Psychiatric symptoms and motor impairment are major contributions to the poor quality of life in patients with Parkinson's disease (PD). Here, we applied a novel diffusion-weighted imaging approach, diffusion MRI connectometry, to investigate the correlation of quality of life, evaluated by Parkinson's Disease Questionnaire (PDQ39) with the white matter structural connectivity in 27 non-demented PD patients (disease duration of 5.3 ± 2.9 years, H and Y stage = 1.5 ± 0.6, UPDRS-III = 13.7 ± 6.5, indicating unilateral and mild motor involvement). The connectometry analysis demonstrated bilateral posterior limbs of the internal capsule (PLIC) with increased connectivity related to the higher quality of life (FDR = 0.027) in a multiple regression model. The present study suggests for the first time a neural basis of the quality of life in PD in the light of major determinants of poor quality of life in these patients: anxiety, depression, apathy and motor impairment. Results in our sample of non-demented PD patients with relatively mild motor impairment and no apparent sign of depression/anxiety also identify a unique and inexplicable association of the PLIC to the quality of life in PD patients.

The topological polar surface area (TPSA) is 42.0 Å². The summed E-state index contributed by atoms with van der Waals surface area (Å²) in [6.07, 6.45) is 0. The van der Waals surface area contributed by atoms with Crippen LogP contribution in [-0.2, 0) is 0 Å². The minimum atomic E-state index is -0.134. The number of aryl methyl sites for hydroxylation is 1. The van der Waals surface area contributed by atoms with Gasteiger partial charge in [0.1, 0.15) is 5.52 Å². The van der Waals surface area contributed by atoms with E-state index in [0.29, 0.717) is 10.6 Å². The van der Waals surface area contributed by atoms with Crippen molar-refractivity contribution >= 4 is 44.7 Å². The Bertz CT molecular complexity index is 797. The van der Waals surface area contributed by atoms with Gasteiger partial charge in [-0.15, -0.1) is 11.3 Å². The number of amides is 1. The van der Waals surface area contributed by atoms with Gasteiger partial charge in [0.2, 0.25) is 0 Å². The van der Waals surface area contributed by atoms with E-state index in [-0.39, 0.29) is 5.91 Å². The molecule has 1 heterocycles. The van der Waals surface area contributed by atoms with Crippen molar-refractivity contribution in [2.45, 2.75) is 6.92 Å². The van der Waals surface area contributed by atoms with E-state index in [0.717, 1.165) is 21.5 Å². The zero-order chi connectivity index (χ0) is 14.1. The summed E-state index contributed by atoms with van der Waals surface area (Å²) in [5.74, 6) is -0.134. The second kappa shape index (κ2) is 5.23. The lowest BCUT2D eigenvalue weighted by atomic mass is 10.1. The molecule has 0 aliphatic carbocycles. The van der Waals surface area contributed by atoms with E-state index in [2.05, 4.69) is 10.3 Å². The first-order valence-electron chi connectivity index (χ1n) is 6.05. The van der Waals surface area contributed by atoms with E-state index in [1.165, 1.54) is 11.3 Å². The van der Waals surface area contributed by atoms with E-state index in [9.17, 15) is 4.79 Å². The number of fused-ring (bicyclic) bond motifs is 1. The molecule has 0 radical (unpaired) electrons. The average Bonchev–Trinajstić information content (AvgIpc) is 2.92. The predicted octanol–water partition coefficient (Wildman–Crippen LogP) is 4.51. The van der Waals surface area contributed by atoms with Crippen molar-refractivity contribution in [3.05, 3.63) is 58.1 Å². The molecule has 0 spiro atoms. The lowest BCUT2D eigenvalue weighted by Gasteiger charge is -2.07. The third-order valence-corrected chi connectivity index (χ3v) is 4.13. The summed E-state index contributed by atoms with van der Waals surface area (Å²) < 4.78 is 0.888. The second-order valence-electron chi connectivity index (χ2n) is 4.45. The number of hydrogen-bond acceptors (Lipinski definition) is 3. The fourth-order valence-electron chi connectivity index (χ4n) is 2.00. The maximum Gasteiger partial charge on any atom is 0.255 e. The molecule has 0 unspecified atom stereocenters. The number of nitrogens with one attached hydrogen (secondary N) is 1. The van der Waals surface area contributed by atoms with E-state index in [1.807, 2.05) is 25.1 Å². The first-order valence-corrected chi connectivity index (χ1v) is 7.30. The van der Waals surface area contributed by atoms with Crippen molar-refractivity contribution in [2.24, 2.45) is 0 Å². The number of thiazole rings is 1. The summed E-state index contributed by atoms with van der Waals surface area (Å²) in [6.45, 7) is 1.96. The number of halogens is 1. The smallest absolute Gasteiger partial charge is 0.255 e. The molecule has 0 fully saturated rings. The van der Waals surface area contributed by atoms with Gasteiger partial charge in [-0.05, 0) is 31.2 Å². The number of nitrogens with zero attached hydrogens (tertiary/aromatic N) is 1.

Quality of life Parkinson’s disease Diffusion MRI Connectometry
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This dataset was supported by the Belgian National Fund for Scientific Research, the University of Liège, the Queen Elisabeth Medical Foundation, the Léon Fredericq Foundation, the Belgian Inter-University Attraction Program, the Walloon Excellence in Life Sciences and Biotechnology program, and the Marie Curie Initial Training Network in Neurophysics (PITN-GA-2009-238593).
FGS and MHA contributed to the conception and design of the study; MHA, FGS, MMZ and MH contributed to data collection and analysis. FGS and MHA contributed to writing the manuscript.
Compliance with ethical standards
Ethics approval and consent to participate
All procedures performed here including human participants were in accordance with the ethical standards of the institutional research committee and with the 1964 Helsinki Declaration and its later amendments or comparable ethical standards.
The authors declare that they have no competing interests.
Informed consent was obtained from all individual participants included in the study.
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